Social and medical influences on attributions and evaluations of chronic pain
Journal/Book: Psychol Health. 1999; 14: C/O Stbs Ltd, PO Box 90, Reading, Berks, England Rg1 8Jl. Harwood Acad Publ Gmbh. 719-729.
Abstract: Previous research suggests that judgments of pain are subject to social influences, including characteristics of the person in pain, the judge, and the social context in which the judgment occurs. In this experiment, eight vignettes describing a person with chronic low back pain were varied as a function of patient ethnicity (Caucasian vs. African-American), litigation status (litigant vs. Non-litigant), and medical evidence (strong vs. Weak). Participants (N = 116) read vignettes, made attributions of causality for the person's pain and disability, and evaluated the severity of the pain syndrome. Pain and disability were perceived as more legitimate when the person in pain was a non-litigant and when medical evidence was strong. Evaluations of syndrome severity were more extreme when evidence was strong. A three-way interaction indicated that judgments may have been influenced by ethnic stereotypes. These findings substantiate the influence of social variables in judgments of persons with pain.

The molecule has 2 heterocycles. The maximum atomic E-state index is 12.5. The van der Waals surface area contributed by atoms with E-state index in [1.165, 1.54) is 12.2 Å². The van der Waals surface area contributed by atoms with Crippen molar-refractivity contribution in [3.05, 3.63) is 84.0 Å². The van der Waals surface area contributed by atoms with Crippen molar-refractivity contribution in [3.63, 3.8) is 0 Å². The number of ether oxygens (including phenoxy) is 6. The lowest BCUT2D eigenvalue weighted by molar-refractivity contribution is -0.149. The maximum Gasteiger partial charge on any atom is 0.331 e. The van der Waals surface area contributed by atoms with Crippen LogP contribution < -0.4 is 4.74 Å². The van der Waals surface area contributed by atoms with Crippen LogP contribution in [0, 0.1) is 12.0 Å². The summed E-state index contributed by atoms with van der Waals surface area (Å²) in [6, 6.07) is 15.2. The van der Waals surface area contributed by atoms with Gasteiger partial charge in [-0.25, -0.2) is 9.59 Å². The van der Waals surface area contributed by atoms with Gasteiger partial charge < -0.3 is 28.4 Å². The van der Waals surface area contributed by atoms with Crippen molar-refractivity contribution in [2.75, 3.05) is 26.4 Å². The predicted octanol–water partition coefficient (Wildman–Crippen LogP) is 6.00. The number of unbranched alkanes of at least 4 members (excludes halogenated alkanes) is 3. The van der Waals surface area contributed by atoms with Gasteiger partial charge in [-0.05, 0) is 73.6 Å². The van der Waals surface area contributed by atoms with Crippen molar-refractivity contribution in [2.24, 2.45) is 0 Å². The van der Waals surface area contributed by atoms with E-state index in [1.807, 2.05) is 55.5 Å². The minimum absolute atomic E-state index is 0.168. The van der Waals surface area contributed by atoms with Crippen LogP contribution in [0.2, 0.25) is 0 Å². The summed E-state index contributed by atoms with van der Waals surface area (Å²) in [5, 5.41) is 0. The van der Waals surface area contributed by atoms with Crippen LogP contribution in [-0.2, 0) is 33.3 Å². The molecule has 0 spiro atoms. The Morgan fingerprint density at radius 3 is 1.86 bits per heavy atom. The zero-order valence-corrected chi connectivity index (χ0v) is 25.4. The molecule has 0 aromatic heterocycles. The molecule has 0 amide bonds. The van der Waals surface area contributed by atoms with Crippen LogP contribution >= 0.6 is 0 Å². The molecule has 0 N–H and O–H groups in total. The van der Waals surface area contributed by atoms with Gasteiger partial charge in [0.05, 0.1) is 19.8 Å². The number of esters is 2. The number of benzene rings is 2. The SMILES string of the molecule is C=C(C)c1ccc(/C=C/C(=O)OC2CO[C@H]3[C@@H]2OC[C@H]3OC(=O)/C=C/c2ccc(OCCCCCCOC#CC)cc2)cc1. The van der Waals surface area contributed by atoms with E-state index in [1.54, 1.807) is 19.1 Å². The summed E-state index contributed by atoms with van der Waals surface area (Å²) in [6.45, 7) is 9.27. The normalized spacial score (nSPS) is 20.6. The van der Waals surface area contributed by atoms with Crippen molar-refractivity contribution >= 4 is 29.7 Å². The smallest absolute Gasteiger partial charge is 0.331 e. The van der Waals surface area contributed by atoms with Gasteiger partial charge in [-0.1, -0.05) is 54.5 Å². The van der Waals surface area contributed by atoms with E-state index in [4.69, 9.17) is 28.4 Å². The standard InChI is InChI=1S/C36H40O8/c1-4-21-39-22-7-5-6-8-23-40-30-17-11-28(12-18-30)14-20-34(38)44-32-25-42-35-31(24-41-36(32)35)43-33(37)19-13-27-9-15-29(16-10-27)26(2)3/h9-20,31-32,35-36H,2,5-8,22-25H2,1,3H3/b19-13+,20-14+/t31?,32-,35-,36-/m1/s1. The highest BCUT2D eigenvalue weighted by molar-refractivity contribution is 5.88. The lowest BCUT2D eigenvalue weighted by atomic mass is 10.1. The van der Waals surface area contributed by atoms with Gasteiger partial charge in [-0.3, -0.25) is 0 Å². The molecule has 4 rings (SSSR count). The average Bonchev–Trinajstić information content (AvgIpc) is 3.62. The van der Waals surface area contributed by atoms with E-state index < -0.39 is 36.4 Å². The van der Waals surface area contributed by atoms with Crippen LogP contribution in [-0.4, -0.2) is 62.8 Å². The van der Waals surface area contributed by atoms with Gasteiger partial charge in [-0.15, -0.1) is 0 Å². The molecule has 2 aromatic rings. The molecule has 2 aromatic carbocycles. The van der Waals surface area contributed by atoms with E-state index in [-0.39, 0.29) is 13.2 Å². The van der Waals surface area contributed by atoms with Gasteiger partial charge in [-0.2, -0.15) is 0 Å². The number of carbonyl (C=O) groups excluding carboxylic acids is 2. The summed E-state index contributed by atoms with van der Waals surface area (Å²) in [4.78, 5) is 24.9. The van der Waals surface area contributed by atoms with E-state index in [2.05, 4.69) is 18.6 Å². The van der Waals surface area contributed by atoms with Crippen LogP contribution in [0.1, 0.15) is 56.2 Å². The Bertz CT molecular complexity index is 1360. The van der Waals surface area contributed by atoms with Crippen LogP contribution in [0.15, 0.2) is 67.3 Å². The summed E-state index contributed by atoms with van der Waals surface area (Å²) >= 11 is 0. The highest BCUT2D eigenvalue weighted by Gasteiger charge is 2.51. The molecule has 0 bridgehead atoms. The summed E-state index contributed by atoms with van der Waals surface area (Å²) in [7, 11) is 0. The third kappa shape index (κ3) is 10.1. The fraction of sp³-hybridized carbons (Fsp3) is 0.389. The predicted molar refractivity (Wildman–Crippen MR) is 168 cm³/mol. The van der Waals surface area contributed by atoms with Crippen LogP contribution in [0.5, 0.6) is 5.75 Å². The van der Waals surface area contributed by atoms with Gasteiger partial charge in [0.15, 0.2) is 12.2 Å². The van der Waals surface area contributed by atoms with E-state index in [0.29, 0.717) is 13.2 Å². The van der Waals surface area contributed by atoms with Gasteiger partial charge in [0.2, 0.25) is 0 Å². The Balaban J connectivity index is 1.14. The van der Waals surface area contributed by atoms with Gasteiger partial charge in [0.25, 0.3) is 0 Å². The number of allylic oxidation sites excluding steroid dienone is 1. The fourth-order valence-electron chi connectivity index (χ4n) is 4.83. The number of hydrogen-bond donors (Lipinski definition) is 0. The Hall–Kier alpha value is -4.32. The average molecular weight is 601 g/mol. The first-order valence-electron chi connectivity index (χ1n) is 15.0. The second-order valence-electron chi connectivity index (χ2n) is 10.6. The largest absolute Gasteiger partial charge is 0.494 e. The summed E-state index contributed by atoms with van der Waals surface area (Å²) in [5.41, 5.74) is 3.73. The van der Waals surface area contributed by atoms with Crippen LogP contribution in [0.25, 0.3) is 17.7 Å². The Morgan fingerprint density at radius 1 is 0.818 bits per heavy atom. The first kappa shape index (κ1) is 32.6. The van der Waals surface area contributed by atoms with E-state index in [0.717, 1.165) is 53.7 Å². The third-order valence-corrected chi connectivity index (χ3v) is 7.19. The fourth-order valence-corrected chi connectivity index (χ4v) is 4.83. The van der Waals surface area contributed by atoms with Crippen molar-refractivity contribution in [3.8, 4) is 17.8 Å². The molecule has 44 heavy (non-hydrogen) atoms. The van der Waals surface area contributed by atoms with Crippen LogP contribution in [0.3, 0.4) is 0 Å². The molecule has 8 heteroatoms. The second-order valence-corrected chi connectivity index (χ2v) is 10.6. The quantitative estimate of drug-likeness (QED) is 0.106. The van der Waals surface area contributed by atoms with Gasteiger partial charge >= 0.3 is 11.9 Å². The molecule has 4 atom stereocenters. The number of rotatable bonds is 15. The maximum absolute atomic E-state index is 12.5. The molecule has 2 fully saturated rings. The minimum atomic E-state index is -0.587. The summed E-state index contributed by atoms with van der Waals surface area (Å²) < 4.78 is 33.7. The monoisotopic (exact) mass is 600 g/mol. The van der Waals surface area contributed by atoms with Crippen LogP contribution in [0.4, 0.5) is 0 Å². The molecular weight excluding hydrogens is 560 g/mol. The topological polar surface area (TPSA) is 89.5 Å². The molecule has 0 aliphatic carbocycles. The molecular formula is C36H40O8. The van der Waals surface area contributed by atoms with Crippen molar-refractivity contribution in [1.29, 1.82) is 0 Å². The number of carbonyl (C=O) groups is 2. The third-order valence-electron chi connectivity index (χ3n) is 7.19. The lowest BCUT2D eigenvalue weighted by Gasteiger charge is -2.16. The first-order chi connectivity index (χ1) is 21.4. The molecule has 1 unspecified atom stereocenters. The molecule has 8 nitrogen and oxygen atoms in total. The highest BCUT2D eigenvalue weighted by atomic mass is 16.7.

Note: Article Chibnall JT, St Louis Univ, Sch Med, Dept Psychiat, 1221 S Grand Blvd, St Louis,MO 63104 USA
Keyword(s): low back pain; symptom judgements; ethnicity; litigation; LOW-BACK-PAIN; OBSERVER PERCEPTIONS; LEGAL SETTLEMENT; DECISION-MAKING; COMPENSATION; JUDGMENTS; ETHNICITY; STEREOTYPES; MOTIVATION; ANALGESIA